In the case of the EDF study - based on the oddly rosy findings - it seems plausible the industry-stacked Committee drove the report in a direction beneficial to oil industry profits rather than science.  

Mon, 2013-09-16 12:50Steve Horn
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Frackademia: The People & Money Behind the EDF Methane Emissions Study

Update: UT-Austin has released the Steering Committee roster for the study. It consists of lead author David Allen, two EDF employees, and nine oil industry representatives, including lobbyists and PR staff from ExxonMobil, Shell, Southwestern Energy and more. See DeSmog's follow-up coverage.

The long-awaited Environmental Defense Fund (EDF)-sponsored hydraulic fracturing (“fracking”) fugitive methane emissions study is finally out. Unfortunately, it's another case of “frackademia” or industry-funded 'science' dressed up to look like objective academic analysis.

If reliable, the study - published in the prestigious Proceedings of the National Academy of Sciences and titled, “Measurements of methane emissions at natural gas production sites in the United States” - would have severely reduced concerns about methane emissions from fracked gas.

The report concludes .42% of fracked gas - based on samples taken from 190 production sites - is emitted into the air at the well pad. This is a full 2%-4% lower than well pad emissions estimated by Cornell University professors Robert Howarth and Anthony Ingraffea in their ground-breaking April 2011 study now simply known as the “Cornell Study.”

peek behind the curtain show the study's results - described as “unprecedented” by EDF - may have something to do with the broad spectrum of industry-friendly backers of the report which include several major oil and gas companies, individuals and foundations fully committed to promoting the production and use of fracked gas in the U.S.

One of the report's co-authors currently works as a consultant for the oil and gas industry, while another formerly worked as a petroleum engineer before entering academia.

The study will likely be paraded as “definitive” by Big Oil, its front groups and the media in the days and weeks to come.

DeSmogBlog exclusive investigation reveals the study actually stands to make its pro-gas funders a fortune in what amounts to industry-favorable data meant to justify shale gas in the public mind as a “bridge fuel” - EDF's stance on gas - now and into the future.  

Mon, 2013-09-09 14:47Steve Horn
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University of Tennessee "Frackademia" Program Put to Rest, For Now

University of Tennessee-Knoxville's “frackademia” program proposal - set to transform UT's Institute of Agriculture into a de facto fracking land leasing agency - has been put to rest for now, according to The Tennesseean. In short: the university's premiere leasing proposal for acreage didn't recieve a single bid.   

UT-Knoxville's proposed program - as revealed in a DeSmogBlog investigation - intended to research wells fracked on 8,600 acres of Cumberland Forest land owned by UT that sits on top of the Chattanooga Shale basin. UT-Knoxville would lease the acreage off to Big Oil under the nullified plan. 

The proposal called for an initial fee of $300,000 paid by companies interested in fracking, an additional $300,000 per year, 15-percent royalties on any gas sold and a minimum of $35 per acre paid to UT-Knoxville.

“It would create a rare, controlled environment in which experts could study the environmental impact of the controversial drilling technique, while also generating revenue to finance research,” explained a March 2013 New York Times article on the proposal.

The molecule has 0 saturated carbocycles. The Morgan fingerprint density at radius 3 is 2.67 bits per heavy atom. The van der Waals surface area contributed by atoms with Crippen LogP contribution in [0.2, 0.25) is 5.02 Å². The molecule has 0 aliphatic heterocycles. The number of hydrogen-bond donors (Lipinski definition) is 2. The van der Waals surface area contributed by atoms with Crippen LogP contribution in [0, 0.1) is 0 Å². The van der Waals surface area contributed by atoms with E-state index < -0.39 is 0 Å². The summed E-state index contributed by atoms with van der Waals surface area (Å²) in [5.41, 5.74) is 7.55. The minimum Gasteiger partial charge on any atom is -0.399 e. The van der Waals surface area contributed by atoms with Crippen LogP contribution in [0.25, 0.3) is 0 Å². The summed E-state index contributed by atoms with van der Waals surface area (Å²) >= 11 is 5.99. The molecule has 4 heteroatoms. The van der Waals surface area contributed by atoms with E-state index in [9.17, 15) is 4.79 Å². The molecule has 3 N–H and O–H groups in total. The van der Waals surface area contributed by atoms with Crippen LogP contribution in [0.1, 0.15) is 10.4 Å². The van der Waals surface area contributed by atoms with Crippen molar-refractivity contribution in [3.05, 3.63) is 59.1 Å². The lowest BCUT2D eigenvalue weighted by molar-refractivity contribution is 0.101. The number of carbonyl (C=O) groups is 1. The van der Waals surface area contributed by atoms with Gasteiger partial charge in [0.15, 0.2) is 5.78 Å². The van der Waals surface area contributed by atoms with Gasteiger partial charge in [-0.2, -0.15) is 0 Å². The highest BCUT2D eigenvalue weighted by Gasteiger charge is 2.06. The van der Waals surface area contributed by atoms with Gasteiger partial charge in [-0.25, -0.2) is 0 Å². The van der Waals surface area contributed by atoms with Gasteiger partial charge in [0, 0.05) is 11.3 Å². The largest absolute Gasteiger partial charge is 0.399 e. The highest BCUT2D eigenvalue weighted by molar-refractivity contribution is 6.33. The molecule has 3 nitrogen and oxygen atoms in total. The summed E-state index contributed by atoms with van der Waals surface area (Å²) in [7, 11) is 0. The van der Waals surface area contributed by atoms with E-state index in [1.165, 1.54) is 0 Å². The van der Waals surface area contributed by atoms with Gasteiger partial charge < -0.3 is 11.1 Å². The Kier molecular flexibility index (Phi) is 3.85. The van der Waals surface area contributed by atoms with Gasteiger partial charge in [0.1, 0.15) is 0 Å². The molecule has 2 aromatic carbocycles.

For now, the “controlled environment” conception serves as merely a prologue, its future at UT-Knoxville - if any at all - still undetermined. 

At this point, I am unsure of the next steps, if any,” Kevin Hoyt, Director of UT's Forest Resources Ag­Research and Education Center - which manages the Cumberland Forest - said in a press statement. “Those decisions will be up to UT Institute of Agriculture leadership.”

It might also be up to other key important players, too: the Haslam family.  

Fri, 2013-08-16 10:51Steve Horn
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Warren Buffett Buys Over $500 Million of Suncor Tar Sands Stock, Latest in "Dirty Deeds Done Dirt Cheap"

Warren Buffett - the fourth richest man on the planet and major campaign contributor to President Barack Obama in 2008 and 2012 - may soon get a whole lot richer.

That's because he just bought over half a billion bucks worth of Suncor Energy stock: $524 million in the second quarter of 2013, to be precise, according to Securities and Exchange Commission filings. Suncor is a major producer and marketer of tar sands via its wholly owned subsidiary Petro-Canada (formerly Sunoco) and this latest development follows a trend of Buffett enriching himself through dirty investments and deal-making. 

So far in 2013, Suncor (formerly Sun Oil Company) has produced 328,000 barrels per day of tar sands crude.

Though he receives far less negative press than the Koch Brothers, Buffett's no deep green ecologist. Not in the slightest. 

Referred to as one of 17 “Climate Killers” by Rolling Stone's Tim Dickinson in a January 2010 story, Buffett owns the behemoth holding company, Berkshire Hathway. It's through Berkshire that he's making a killing - while simultaneously killing the ecosystem - through one of its most profitable wholly-owned assets: Burlington Northern Santa Fe (BNSF).

Buffett purchased BNSF for $26 billion and was “the largest acquisition of Buffett's storied career,” Dickinson wrote.

BNSF hauls around frac sand for the controversial horizontal oil and gas drilling process known as “fracking.” The rail company also moves fracked oil from North Dakota's Bakken Shale basin, tar sands logistical equipment and tar sands crude itself and tons of coal. And not only does Buffett's BNSF haul around ungodly amounts of coal, he actually owns coal-burning utility companies, too.